Mice infestation at clinton-peabody points to structural issues that keep residents suffering health news stlamerican.com gas jet

“For months, I’ve been complaining to the office about sewage problems that’s been going on,” said resident Tracey Boyd. “I’ve been at Peabody for four years. Ever since I’ve been here, I’ve been having problems and nothing has been solved.”

The Housing Authority told The American they started receiving reports of mice infestation last summer when a nearby building was demolished. With an older housing complex in serious need of updates and structural improvements nearby, the scattering mice had easy access to new homes, breeding grounds, and food sources.

“Of the 165 units that the health department inspected, they identified 95 as having housekeeping conditions that would be conducive to mice,” said Cheryl Lovell, executive director of the St. Louis Housing Authority (SLHA). “They got there some other way, but to get rid of them does involve some level of resident cooperation … as it relates to housekeeping issues.”

Advocates take issue with pointing to the tenants as the source of mice and roach infestation. They point out that health department inspection numbers on March 2 show out of the 358 units in 31 buildings at Clinton-Peabody, only 14.2 percent of units had housekeeping issues, down from 27.7 percent of those inspected in December 2017.

“What we’re seeing is documentation of residents complaining of mice problems going back at least three years,” said Sarah Turner, co-managing attorney in the Housing Law program at Legal Services. “Management was informed about access points, like holes around pipes, back in 2016, and this year it was still not being corrected when the health department began its inspection in late 2017.”

Just last week, the Housing Authority selected ND Consulting Group – which includes Tim Person and Associates, Grice Group Architects and Capital Consultants – to conduct a physical-needs assessment of the 358-unit complex at Clinton-Peabody. The feasibility study will include a market assessment of the area, capital expenditure planning, construction cost estimates, and project capital funds for the proposed redevelopment strategies.

“The ultimate goal is to ensure that the voices of the residents are heard and to continue to be heard,” said Lora Gulley, director of Strategic Initiatives at Generate Health STL, “to continue keeping the lines of communication open with what is the status of the inspections and the treatment that is performed by the Housing Authority.”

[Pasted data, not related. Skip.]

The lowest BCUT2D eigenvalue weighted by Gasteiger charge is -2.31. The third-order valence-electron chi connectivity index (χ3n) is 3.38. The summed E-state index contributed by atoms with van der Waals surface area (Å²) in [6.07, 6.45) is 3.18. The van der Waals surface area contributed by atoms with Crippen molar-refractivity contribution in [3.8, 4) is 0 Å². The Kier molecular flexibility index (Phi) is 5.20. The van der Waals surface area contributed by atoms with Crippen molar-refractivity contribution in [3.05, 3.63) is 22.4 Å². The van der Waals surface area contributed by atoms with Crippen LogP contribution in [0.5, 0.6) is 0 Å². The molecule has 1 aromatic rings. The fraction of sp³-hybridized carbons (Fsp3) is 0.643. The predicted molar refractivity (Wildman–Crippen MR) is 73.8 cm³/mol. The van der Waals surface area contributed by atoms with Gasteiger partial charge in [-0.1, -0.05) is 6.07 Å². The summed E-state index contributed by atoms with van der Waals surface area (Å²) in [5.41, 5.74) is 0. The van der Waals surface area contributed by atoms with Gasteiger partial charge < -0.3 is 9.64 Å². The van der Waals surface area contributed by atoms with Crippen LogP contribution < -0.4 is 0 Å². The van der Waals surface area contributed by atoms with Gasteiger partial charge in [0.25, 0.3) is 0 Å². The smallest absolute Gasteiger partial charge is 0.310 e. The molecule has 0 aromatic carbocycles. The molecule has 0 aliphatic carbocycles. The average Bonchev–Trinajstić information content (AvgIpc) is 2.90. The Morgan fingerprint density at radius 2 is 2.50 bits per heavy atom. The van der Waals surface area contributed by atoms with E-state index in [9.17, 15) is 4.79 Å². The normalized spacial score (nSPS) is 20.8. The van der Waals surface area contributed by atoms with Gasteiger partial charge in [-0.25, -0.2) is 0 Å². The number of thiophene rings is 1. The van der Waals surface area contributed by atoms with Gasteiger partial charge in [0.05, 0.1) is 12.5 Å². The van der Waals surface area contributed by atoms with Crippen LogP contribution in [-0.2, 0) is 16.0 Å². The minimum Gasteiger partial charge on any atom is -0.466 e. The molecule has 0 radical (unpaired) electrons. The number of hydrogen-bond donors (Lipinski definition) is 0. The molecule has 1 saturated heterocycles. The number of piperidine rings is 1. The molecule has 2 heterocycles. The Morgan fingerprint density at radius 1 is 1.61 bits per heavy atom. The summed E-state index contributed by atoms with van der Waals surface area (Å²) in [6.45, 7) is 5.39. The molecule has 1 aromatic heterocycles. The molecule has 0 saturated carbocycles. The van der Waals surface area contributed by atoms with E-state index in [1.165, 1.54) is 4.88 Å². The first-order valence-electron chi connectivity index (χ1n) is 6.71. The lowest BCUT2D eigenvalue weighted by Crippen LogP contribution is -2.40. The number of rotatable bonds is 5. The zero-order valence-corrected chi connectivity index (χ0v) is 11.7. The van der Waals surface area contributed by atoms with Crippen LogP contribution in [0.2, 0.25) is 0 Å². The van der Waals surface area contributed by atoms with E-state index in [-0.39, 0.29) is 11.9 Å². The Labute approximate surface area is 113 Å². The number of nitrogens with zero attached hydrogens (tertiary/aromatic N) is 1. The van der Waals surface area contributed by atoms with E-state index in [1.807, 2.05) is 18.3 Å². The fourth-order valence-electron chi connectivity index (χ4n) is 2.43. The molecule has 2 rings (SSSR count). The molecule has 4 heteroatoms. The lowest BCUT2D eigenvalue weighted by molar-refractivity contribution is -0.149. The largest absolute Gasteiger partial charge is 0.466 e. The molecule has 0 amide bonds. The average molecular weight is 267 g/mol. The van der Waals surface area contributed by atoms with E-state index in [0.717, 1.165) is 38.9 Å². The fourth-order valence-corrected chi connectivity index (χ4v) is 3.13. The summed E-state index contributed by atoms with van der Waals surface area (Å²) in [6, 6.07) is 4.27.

Noticeably absent at the meeting was a representative of the St. Louis Housing Authority. Lovell said they were not invited. Lovell said a flyer brought into their office by a resident about a half-hour before the Clinton-Peabody meeting specifically said “residents only.”

Gulley said the Housing Authority was not invited because residents requested to hear from their elected representatives and the health department at the meeting. Additionally, some residents “report it not being safe to openly share concerns with Management and the Housing Authority.” She said previous cancellations of three tenants association meetings prompted elected officials to call an emergency community meeting to hear concerns of their constituents.

At the meeting, Gulley said Generate Health learned there were some continual structural concerns that the residents had with existing inspections, “so inspections should also be including examinations and assessment of utility closets, which the residents don’t have access to.”

“We’ve clearly stepped up the exterminators’ visits to visit the units that the health department identified with mice – they were doing it twice a week for three months, and currently, they are doing it weekly because the number of complaints have dropped considerably,” Lovell said.

“We had another 13 calls for St. Louis City Department of Health to inspect the units,” Nasheed said. “Plugging the holes in the property trash dumpsters – that’s really where it all begins. The little mice are looking for food. If you have holes in dumpsters, they will continually go there to feed themselves. We ask that they plug those holes, clean the storm drains.”

Ingrassia has been working to help residents replace mattresses, clothes and other items that were destroyed by mice through a GoFundMe page and foundation support. She has also been helping residents get on budget billing with utility companies.

Residents have continually complained about foul odors emanating from inaccessible areas of the building, causing and exacerbating health issues, and making the units unlivable, along with unsealed doors and windows, and those that don’t open or close properly. Problems at one apartment forced Bernadette Nelson to move to another unit – that has its own structural and overwhelming odor problems.

“I have to wear a face mask; I am unable to live in that apartment. From Thanksgiving up until this day right now, I have lost 35 pounds, I can’t eat, can’t sleep. I eat like a little kid. I am ready to flip out about any little simple thing that makes me mad. But I walk away and take a deep breath. But it’s still not right. It’s not right at all.”